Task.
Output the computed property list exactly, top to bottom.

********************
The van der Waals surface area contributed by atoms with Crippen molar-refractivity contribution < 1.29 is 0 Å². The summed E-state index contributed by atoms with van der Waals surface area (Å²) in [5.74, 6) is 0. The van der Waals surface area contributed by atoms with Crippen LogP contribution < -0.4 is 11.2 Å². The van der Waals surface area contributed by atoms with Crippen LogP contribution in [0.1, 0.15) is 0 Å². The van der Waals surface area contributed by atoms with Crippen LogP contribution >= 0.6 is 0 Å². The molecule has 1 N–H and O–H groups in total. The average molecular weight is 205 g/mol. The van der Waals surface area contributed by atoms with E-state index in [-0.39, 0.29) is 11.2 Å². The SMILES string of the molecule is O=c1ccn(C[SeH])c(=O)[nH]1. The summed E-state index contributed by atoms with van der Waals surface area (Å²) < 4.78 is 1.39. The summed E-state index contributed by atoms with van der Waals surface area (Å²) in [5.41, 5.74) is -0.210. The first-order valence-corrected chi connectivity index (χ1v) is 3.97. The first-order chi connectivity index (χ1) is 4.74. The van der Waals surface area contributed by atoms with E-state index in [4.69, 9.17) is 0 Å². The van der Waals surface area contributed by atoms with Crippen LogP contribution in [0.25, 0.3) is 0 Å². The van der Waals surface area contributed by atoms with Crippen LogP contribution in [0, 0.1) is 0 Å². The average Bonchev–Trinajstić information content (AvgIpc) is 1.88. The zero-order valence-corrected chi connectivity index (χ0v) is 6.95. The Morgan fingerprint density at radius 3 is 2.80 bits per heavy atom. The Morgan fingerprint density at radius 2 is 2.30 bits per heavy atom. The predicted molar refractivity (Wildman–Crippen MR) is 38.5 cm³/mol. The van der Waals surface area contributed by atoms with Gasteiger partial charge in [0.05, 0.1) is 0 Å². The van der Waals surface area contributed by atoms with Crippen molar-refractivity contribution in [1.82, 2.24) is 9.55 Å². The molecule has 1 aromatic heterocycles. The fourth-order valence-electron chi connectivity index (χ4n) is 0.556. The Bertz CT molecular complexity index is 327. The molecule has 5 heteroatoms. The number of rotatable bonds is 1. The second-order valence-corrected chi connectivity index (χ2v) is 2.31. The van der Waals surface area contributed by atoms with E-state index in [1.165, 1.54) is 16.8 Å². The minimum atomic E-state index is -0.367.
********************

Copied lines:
The van der Waals surface area contributed by atoms with Crippen molar-refractivity contribution < 1.29 is 0 Å². The summed E-state index contributed by atoms with van der Waals surface area (Å²) in [5.74, 6) is 0. The van der Waals surface area contributed by atoms with Crippen LogP contribution < -0.4 is 11.2 Å². The van der Waals surface area contributed by atoms with Crippen LogP contribution in [0.1, 0.15) is 0 Å². The van der Waals surface area contributed by atoms with Crippen LogP contribution >= 0.6 is 0 Å². The molecule has 1 N–H and O–H groups in total. The average molecular weight is 205 g/mol. The van der Waals surface area contributed by atoms with E-state index in [-0.39, 0.29) is 11.2 Å². The SMILES string of the molecule is O=c1ccn(C[SeH])c(=O)[nH]1. The summed E-state index contributed by atoms with van der Waals surface area (Å²) < 4.78 is 1.39. The summed E-state index contributed by atoms with van der Waals surface area (Å²) in [5.41, 5.74) is -0.210. The first-order valence-corrected chi connectivity index (χ1v) is 3.97. The first-order chi connectivity index (χ1) is 4.74. The van der Waals surface area contributed by atoms with E-state index in [4.69, 9.17) is 0 Å². The van der Waals surface area contributed by atoms with Crippen LogP contribution in [0.25, 0.3) is 0 Å². The van der Waals surface area contributed by atoms with Crippen LogP contribution in [0, 0.1) is 0 Å². The average Bonchev–Trinajstić information content (AvgIpc) is 1.88. The zero-order valence-corrected chi connectivity index (χ0v) is 6.95. The Morgan fingerprint density at radius 3 is 2.80 bits per heavy atom. The Morgan fingerprint density at radius 2 is 2.30 bits per heavy atom. The predicted molar refractivity (Wildman–Crippen MR) is 38.5 cm³/mol. The van der Waals surface area contributed by atoms with Gasteiger partial charge in [0.05, 0.1) is 0 Å². The van der Waals surface area contributed by atoms with Crippen molar-refractivity contribution in [1.82, 2.24) is 9.55 Å². The molecule has 1 aromatic heterocycles. The fourth-order valence-electron chi connectivity index (χ4n) is 0.556. The Bertz CT molecular complexity index is 327. The molecule has 5 heteroatoms. The number of rotatable bonds is 1. The second-order valence-corrected chi connectivity index (χ2v) is 2.31. The van der Waals surface area contributed by atoms with E-state index in [1.165, 1.54) is 16.8 Å². The minimum atomic E-state index is -0.367.